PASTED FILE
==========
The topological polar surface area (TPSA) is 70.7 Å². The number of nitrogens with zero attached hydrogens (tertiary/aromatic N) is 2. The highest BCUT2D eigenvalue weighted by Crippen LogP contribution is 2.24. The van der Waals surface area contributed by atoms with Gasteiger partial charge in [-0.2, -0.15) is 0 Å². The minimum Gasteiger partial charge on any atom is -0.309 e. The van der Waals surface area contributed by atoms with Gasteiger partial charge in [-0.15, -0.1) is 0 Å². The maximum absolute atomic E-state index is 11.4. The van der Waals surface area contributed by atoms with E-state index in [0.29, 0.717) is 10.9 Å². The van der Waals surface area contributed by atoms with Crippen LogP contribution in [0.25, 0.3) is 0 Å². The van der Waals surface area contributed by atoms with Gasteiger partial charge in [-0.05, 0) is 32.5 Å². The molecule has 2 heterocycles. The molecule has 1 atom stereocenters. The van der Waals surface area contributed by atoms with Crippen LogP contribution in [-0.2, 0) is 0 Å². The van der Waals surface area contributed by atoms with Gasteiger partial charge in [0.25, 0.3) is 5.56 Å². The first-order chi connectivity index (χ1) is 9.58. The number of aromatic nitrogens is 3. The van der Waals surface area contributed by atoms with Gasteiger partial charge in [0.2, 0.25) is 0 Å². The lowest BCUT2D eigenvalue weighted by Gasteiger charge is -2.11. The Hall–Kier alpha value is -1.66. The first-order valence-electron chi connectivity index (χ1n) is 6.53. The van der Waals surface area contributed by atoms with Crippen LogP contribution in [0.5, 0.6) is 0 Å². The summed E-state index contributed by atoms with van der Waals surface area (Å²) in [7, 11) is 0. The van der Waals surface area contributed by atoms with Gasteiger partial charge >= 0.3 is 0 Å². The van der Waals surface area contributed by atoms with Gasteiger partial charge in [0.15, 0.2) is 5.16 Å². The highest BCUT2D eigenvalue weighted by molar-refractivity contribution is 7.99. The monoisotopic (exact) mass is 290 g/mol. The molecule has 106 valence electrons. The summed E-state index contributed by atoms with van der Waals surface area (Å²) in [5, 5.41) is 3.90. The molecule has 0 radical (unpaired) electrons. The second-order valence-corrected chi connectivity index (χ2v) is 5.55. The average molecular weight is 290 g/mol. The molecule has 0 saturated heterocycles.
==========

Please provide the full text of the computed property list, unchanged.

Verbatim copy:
The topological polar surface area (TPSA) is 70.7 Å². The number of nitrogens with zero attached hydrogens (tertiary/aromatic N) is 2. The highest BCUT2D eigenvalue weighted by Crippen LogP contribution is 2.24. The van der Waals surface area contributed by atoms with Gasteiger partial charge in [-0.2, -0.15) is 0 Å². The minimum Gasteiger partial charge on any atom is -0.309 e. The van der Waals surface area contributed by atoms with Gasteiger partial charge in [-0.15, -0.1) is 0 Å². The maximum absolute atomic E-state index is 11.4. The van der Waals surface area contributed by atoms with E-state index in [0.29, 0.717) is 10.9 Å². The van der Waals surface area contributed by atoms with Crippen LogP contribution in [0.25, 0.3) is 0 Å². The van der Waals surface area contributed by atoms with Gasteiger partial charge in [-0.05, 0) is 32.5 Å². The molecule has 2 heterocycles. The molecule has 1 atom stereocenters. The van der Waals surface area contributed by atoms with Crippen LogP contribution in [-0.2, 0) is 0 Å². The van der Waals surface area contributed by atoms with Gasteiger partial charge in [0.25, 0.3) is 5.56 Å². The first-order chi connectivity index (χ1) is 9.58. The number of aromatic nitrogens is 3. The van der Waals surface area contributed by atoms with Gasteiger partial charge in [0.2, 0.25) is 0 Å². The lowest BCUT2D eigenvalue weighted by Gasteiger charge is -2.11. The Hall–Kier alpha value is -1.66. The first-order valence-electron chi connectivity index (χ1n) is 6.53. The van der Waals surface area contributed by atoms with Crippen LogP contribution in [0.5, 0.6) is 0 Å². The summed E-state index contributed by atoms with van der Waals surface area (Å²) in [7, 11) is 0. The van der Waals surface area contributed by atoms with Gasteiger partial charge >= 0.3 is 0 Å². The van der Waals surface area contributed by atoms with Gasteiger partial charge in [0.15, 0.2) is 5.16 Å². The highest BCUT2D eigenvalue weighted by molar-refractivity contribution is 7.99. The monoisotopic (exact) mass is 290 g/mol. The molecule has 106 valence electrons. The summed E-state index contributed by atoms with van der Waals surface area (Å²) in [5, 5.41) is 3.90. The molecule has 0 radical (unpaired) electrons. The second-order valence-corrected chi connectivity index (χ2v) is 5.55. The average molecular weight is 290 g/mol. The molecule has 0 saturated heterocycles.